30 January 2019

The government has announced new plans to give more protection against redundancy for pregnant women and new parents when they return to work after having children.

A consultation has been launched on proposals to extend the legal protection against redundancy which pregnant women and new mothers already have if they are employees or ‘workers’.  The additional protection would continue for up to 6 months after they return to work.  The consultation will also look at whether the same protection should be offered to parents returning from adoption leave or shared parental leave, which would include men who take time out to care for a new child.

According to research by the Department for Business, Energy and Industrial Strategy, 54,000 women each year lose their job due to pregnancy or maternity leave.  The research suggested that 1 in 9 women have been fired or made redundant after returning to work after having a child, or they were treated so badly that they felt forced out of their job.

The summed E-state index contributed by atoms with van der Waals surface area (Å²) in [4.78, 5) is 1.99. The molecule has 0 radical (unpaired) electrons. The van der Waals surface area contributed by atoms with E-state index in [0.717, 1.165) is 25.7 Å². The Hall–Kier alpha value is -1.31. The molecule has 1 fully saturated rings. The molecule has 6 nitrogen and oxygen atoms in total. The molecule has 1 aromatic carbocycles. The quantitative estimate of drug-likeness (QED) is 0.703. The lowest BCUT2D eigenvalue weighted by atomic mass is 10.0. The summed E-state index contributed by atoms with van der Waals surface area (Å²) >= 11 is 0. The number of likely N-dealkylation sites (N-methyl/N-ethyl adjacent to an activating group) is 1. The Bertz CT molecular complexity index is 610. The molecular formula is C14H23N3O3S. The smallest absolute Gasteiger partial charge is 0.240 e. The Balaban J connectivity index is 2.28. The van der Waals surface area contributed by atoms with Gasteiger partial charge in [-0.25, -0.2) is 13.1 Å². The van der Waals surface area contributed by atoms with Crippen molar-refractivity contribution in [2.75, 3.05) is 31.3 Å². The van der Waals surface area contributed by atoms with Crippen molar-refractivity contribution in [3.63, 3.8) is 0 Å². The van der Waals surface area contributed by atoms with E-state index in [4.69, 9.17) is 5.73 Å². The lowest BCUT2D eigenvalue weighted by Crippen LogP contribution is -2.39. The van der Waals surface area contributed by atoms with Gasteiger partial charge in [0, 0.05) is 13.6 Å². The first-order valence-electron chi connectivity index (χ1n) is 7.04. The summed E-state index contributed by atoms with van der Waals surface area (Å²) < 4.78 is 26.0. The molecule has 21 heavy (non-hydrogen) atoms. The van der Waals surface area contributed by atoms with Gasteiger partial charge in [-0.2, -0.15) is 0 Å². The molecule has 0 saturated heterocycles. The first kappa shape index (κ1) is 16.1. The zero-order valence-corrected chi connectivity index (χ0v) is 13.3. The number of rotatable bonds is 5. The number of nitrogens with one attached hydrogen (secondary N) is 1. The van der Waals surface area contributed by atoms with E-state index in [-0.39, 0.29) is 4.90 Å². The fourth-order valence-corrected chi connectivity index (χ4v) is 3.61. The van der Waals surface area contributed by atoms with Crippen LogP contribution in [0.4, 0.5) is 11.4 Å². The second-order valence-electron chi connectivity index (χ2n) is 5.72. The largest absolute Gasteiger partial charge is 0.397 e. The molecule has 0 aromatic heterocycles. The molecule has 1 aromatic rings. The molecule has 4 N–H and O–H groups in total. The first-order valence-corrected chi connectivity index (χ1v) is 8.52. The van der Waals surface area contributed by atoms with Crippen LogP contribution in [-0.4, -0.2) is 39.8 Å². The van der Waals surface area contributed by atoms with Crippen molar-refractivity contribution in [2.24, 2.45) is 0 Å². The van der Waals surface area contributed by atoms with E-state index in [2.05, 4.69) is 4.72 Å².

Under UK law, women are entitled to up to 52 weeks of maternity leave, 39 weeks of which are paid. 

The new proposals won’t apply to self-employed women.  They don’t receive Statutory Maternity Pay but can claim Maternity Allowance of up to £145.18 a week (or 90% of their average weekly earnings, whichever is lower) for a maximum of 39 weeks.  Like Statutory Maternity Pay, the rate is set to increase to £148.68 a week from April 2019.  However, recent research has shown that the average self-employed mother takes just 23 weeks off work as maternity leave, instead of the full 39 weeks.

Most will welcome employees returning from maternity leave with open arms

Hilary Hall, NHF/NBF chief executive said, “We know that many hair and beauty salons are struggling to recruit qualified and experienced staff.  Most will welcome employees returning from maternity leave with open arms and will do everything they can to keep new mothers on the team.  It’s more of a struggle for self-employed stylists or therapists who often return to work earlier than they have to because of financial pressures.”

*Research by mortgage broker, John Charcol.